Monday, May 18, 2015

Westerners Disbelieving the Jihadists

Muhammad on a Camel and Jesus on a Donkey
Jesus Ahead by A Head

I recently mentioned a conference held on May 3-4, 2015 at Boston University (BU) on "Apocalyptic Hopes, Millennial Dreams and Global Jihad," and one of the readers of my blog sent me a link to a report on that conference by one of the participants, Timothy R. Furnish, "Talking Honestly About Islamic Hate Speech" (History News Network, May 9, 2015). Among other things, Furnish cited Dr. Jeffrey Bale, who described a tendency among Westerners to disbelieve jihadists:
Dr. Jeffrey Bale, of the Monterey Institute of International Studies, . . . . focused on the phenomenon of "mirror imaging" among Westerners - the tendency to assume that the other "thinks like me," or at least not too differently . . . . Thus, no matter how many times ISIS or al-Qa'idah or Boko Haram or the Taliban states, unequivocally, that they are waging jihad fi sabil Allah ("holy war in the path of Allah"), unbelieving Westerners try to explain it as really being motivated by political grievances, lack of jobs, or Western meddling in the Middle East.
I get some of this when I explain that the so-called "sword verses" in the Qur'an abrogate the earlier verses of peace, but some people prefer to cling to the "no compulsion in religion" verse even though it's been abrogated.

I understand them . . . I also prefer that verse, but reality tells me otherwise . . .

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At 6:45 AM, Blogger skholiast said...

I am less alarmist than some about jihad, more than others. But the phenomenon you, or Furnish, or Bale is pointing to is in part attributable to a wider phenomenon in the west pertaining to religion; a tendency not to accept religions own categories. It has been some while since I read Pascal Boyer's book Religion Explained, but I recall that there he expressly held that religious terms and expressions do not mean what believers claim they do and that religious accounts of religious practices cannot be accepted at face value. Like every post-Freudian, I accept that we are often not the best judges of our own motives for all kinds of reasons, but this seems to me to take the legitimate "hermeneutic of suspicion" in critique of ideology a bit far, and it stems, I would submit, from a (scientisitc) prejudgment that we already know the kinds of explanations that are valid. (The science in question may be neurology, or economics -- is that still a science? -- or what have you.) In reductionist anthropology, apparently, these accepted explanations are functionalist accounts married to certain neuro-modular ones. In liberal western foreign policy among a certain class, they are these sorts of socio-politico-economic themes you mention. This sort of thing just makes it hard to understand religious motives at all. (I should add that I do not know Boyer's position on jihadism and he should not be implicated by my gloss on this one aspect of his work).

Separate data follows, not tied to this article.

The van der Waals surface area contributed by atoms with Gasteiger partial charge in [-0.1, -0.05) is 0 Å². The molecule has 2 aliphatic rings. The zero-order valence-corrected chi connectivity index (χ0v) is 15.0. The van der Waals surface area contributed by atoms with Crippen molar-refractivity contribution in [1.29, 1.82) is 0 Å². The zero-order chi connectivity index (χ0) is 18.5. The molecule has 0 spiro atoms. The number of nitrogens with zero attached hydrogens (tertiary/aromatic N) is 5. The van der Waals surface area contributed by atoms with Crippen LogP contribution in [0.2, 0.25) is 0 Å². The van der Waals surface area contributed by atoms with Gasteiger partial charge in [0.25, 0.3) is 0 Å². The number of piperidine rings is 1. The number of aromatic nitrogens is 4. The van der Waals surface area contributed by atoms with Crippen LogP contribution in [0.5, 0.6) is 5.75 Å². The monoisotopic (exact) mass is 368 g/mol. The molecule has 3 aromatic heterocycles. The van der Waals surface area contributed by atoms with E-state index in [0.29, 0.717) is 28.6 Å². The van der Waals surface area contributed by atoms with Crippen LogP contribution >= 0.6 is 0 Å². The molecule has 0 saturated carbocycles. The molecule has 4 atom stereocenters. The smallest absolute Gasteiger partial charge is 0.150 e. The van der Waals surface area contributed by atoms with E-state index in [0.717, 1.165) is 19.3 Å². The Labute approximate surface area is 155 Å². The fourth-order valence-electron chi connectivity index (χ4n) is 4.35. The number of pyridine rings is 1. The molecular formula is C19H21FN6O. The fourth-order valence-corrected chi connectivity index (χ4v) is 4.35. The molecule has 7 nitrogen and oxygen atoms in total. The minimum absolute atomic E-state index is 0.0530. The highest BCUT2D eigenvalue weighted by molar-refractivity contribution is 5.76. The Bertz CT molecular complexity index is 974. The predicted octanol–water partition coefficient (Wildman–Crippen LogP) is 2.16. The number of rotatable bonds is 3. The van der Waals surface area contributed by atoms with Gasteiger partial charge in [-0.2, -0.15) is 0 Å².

At 7:02 AM, Blogger Horace Jeffery Hodges said...

Thanks, Skholiast, for probably the best comment I've seen on my blog.

Jeffery Hodges

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At 11:10 PM, Anonymous Timothy Furnish said...

Thanks for following, Gypsy Scholar. Of course, the crux of the BU conference was not Islam per se, nor even jihad--but apocalyptic Islam, across space and time. The West's refusal to acknowledge the eschatological element in groups like ISIS, the 1979 al-Utaybi group's attempt to overthrow the al-Sa`uds, or Boko Haram is problematic, but was not the the point.
Tim Furnish

At 5:52 AM, Blogger Horace Jeffery Hodges said...

Thanks for the clarification. I wanted to look at more articles, but the links at the conference page mostly went to just one article - some sort of glitch.

Jeffery Hodges

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